The flat floor means fitting three in the back is an easy job as well. In terms of practicality, the Seal U is leaps ahead of the cramped Mazda MX-30 R-EV, and is also more spacious than an MG HS.

The Seal U's 425-litre boot comes as standard with a height-adjustable boot floor – but don’t get too excited. The difference between the highest setting and the lowest setting is a matter of millimetres.

In its highest position, there’s no loading lip and with the 60/40 split-folding rear seats down the floor lies flush with them also. The boxy, simple storage space offers a storage cubby on one side at the front but it’s a shame that there isn’t much in the way of underfloor storage, even with the floor in its highest position.

The boot isn’t a match for the more practical Kia Sportage PHEV, but it’s still a practical space that can cope with a massive shop or a family holiday, offering greater storage than a MX-30 or Kia Niro PHEV.

Practicality overview

Strengths Angle of rear backrests can be adjusted; flat floor in the rear; good leg room

Weaknesses Some plug-in hybrids have bigger boots

BYD Seal U boot open

Buying & owning

Everyday costs, plus how reliable and safe it is

The Seal U DM-i's pricing hasn’t been officially confirmed, but we expect it to be very competitively priced indeed. It’s highly likely it will undercut a whole host of plug-in hybrid rivals including the Hyundai Tucson and Kia Sportage while also offering a longer electric range than most.

Company car drivers should especially take note of the Comfort model, because the excellent electric range and low CO2 emissions mean it’s likely to sit in the 5% benefit-in-kind (BIK) tax bracket, which is well below all of its immediate rivals including the MG HS (12%).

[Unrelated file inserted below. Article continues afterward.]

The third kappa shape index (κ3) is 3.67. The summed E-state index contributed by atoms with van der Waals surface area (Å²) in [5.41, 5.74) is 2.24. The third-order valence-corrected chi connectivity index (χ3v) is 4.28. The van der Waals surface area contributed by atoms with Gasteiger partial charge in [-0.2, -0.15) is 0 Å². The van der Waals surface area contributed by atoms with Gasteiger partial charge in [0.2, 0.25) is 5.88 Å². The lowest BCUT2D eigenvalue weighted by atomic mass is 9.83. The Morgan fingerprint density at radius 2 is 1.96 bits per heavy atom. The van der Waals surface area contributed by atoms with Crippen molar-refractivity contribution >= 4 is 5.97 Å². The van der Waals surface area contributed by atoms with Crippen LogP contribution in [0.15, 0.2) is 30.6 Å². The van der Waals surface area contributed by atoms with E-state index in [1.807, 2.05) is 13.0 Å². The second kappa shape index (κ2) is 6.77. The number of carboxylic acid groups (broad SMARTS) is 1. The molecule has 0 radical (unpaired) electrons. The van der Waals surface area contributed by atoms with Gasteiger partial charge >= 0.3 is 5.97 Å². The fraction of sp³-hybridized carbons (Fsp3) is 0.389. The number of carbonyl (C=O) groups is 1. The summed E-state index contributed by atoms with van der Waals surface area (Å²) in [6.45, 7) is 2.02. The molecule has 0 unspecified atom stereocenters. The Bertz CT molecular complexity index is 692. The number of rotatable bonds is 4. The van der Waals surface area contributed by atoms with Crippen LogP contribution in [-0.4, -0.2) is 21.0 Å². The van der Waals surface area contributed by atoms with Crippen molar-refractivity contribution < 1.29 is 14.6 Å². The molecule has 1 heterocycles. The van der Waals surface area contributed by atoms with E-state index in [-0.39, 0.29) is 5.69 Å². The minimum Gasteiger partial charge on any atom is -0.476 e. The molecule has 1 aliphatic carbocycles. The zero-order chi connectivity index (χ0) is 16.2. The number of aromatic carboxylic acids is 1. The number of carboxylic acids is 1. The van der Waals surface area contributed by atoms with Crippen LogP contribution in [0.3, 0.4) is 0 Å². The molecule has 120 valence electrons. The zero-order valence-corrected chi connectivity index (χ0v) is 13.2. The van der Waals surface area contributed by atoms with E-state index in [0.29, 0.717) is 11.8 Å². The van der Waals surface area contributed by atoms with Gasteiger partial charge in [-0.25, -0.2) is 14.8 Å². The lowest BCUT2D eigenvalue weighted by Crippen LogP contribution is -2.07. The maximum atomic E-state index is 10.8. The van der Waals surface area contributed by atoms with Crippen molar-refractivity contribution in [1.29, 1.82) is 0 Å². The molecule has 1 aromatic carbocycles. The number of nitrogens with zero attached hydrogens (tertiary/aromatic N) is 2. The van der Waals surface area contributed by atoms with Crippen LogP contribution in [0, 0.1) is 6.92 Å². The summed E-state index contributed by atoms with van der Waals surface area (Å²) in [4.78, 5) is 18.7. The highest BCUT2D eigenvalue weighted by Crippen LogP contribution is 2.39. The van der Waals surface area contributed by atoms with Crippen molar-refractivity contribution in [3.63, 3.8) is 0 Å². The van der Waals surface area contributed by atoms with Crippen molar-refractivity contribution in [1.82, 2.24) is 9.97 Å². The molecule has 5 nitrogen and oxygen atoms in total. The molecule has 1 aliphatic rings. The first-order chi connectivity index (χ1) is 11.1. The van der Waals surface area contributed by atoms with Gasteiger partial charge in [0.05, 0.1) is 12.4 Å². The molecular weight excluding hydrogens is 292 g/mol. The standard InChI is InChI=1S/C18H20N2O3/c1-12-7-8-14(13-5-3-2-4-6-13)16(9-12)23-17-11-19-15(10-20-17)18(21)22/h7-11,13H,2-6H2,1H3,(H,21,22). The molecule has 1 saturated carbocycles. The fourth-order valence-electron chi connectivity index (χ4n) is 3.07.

While the list price might still be a little more expensive than the Mazda MX-30 R-EV and MG HS, the level of standard equipment you get with the Seal U DM-i is fantastic.

There’s no difference in spec between the trims available, which means even the cheapest version of the car comes with heated and ventilated front seats, a heated steering wheel, a 360-degree parking camera, adaptive cruise control with steering assistance and a head-up display.

You also get V2L as standard, so you can use an adaptor to turn the car into a power source to charge up a laptop or boil a kettle if you’re out camping.

The Seal U has lots of safety equipment, helping it secure the maximum five-star rating from safety experts Euro NCAP. You also get a competitive six-year or 93,750-mile warranty with all versions.

When it comes to charging up, the Seal U can accept a maximum charging speed of 18kW. That’s not particularly quick, but rapid charging speeds are not common among PHEVs. At its maximum speed, a 30-80% top up takes 30 minutes, or 55 minutes if you’ve got the bigger battery in the Comfort model. From an 11kW home wallbox you can expect a 15-100% charge in two hours.

Costs overview

Strengths Competitive list price is expected; low benefit-in-kind tax bracket; five-star safety rating

Weaknesses Full official pricing is yet to be confirmed


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BYD Seal U interior driver display

FAQs

  • The BYD Seal is an electric saloon that rivals the Tesla Model 3. The BYD Seal U is an SUV version of that car, which in the UK is only available as a plug-in hybrid badged as the Seal U DM-i.

  • No – the Seal U is an SUV that comes with five seats as standard. If you need more seating, see our best seven-seaters page.

  • It depends which model you go for. Boost models get a 50-mile electric-only range, Design has a 43-mile range, while Comfort offers a massive 78-mile range. When the PHEV battery has run out of charge, you'll be able to drive for several hundred miles using the petrol engine.

At a glance
New car deals
Target Price from £33,205
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RRP price range £33,205 - £39,905
Number of trims (see all)3
Number of engines (see all)2
Available fuel types (which is best for you?)petrol parallel phev
MPG range across all versions 256.8 - 313.9
Available doors options 5
Company car tax at 20% (min/max) £464 / £558
Company car tax at 40% (min/max) £928 / £1,116
Available colours